Can you personally attest to its effectiveness?
My wife has banned it from our house. Let me tell you a story. I was working with this thing for over a year, and when I first got it, it tasted horrible. I couldn't give that to somebody else — what if something happens to them? So, I had to test the prototype on myself, even though we had a great [Research and Development] lab out in Long Beach, Calif., in Wellington Foods. I was testing all of them, and I think my wife got tired of me testing them [laughs], so she pretty much banned it from my house, which is possibly the greatest endorsement I've ever had. Actually, a few wives have banned it from the house because when I started getting the taste down, I starting giving it to other guys to try, and finally a bunch of the wives just told me, "Would you please quit giving that [stuff] to my husband?"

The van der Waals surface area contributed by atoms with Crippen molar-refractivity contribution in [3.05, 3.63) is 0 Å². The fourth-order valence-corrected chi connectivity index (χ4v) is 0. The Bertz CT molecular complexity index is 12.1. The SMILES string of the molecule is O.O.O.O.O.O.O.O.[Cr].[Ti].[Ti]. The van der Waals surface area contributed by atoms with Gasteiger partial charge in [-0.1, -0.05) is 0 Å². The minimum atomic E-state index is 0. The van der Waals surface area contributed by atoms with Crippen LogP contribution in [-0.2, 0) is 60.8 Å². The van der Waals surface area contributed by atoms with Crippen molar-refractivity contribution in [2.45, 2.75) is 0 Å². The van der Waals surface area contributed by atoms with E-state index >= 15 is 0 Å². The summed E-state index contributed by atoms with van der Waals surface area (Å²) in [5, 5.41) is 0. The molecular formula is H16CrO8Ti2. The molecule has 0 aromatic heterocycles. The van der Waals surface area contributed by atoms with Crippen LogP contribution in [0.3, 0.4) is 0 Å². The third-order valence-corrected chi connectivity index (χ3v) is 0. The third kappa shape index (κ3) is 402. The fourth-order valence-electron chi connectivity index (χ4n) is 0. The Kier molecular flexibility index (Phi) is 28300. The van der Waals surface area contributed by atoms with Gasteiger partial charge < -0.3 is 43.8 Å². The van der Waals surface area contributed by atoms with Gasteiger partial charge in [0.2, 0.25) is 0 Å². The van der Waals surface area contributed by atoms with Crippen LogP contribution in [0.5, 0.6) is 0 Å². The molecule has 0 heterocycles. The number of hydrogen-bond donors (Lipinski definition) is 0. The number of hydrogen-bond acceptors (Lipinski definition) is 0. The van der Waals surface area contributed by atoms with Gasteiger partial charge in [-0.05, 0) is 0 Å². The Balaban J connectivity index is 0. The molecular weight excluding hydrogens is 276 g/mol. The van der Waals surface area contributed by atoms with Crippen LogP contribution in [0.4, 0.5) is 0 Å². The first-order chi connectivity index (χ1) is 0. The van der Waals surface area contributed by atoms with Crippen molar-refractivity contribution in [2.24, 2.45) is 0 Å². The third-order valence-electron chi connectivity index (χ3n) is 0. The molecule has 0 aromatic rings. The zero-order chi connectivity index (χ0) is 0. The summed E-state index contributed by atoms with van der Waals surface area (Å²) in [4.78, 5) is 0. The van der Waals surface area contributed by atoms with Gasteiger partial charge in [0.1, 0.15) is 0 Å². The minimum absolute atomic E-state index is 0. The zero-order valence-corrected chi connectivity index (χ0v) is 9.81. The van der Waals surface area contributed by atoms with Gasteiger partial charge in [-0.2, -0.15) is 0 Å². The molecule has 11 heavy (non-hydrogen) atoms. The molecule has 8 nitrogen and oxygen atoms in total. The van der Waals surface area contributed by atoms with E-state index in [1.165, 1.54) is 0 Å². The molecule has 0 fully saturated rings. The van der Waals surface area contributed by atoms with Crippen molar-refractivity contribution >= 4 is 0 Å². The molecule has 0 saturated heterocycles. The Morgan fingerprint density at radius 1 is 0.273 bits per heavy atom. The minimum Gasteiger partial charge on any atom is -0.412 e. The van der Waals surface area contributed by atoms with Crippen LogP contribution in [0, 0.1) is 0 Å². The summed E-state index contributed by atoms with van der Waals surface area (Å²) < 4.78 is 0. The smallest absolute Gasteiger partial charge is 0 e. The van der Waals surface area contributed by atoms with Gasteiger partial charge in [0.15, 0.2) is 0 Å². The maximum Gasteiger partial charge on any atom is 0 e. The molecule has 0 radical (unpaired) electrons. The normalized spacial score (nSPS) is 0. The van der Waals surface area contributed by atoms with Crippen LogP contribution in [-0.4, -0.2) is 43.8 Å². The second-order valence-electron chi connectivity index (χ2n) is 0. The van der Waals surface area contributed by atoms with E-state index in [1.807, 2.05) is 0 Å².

Since we're conducting this interview on Valentine's Day, it sounds like the perfect Valentine's Day gift for the wife, or maybe the husband.
I didn't have time because we just debuted it, but I was talking to some casinos down in Atlantic City, and they're the ones that brought up a Mamajuana Energy menu for Valentine's Day. We've got a lot of people making different Mamajuana Energy drinks, which I think is going to be a pretty good market for us.
Your company also is putting out T-Shot Energy, an energy drink designed specifically for golfers. What about the drink makes it good for golfers?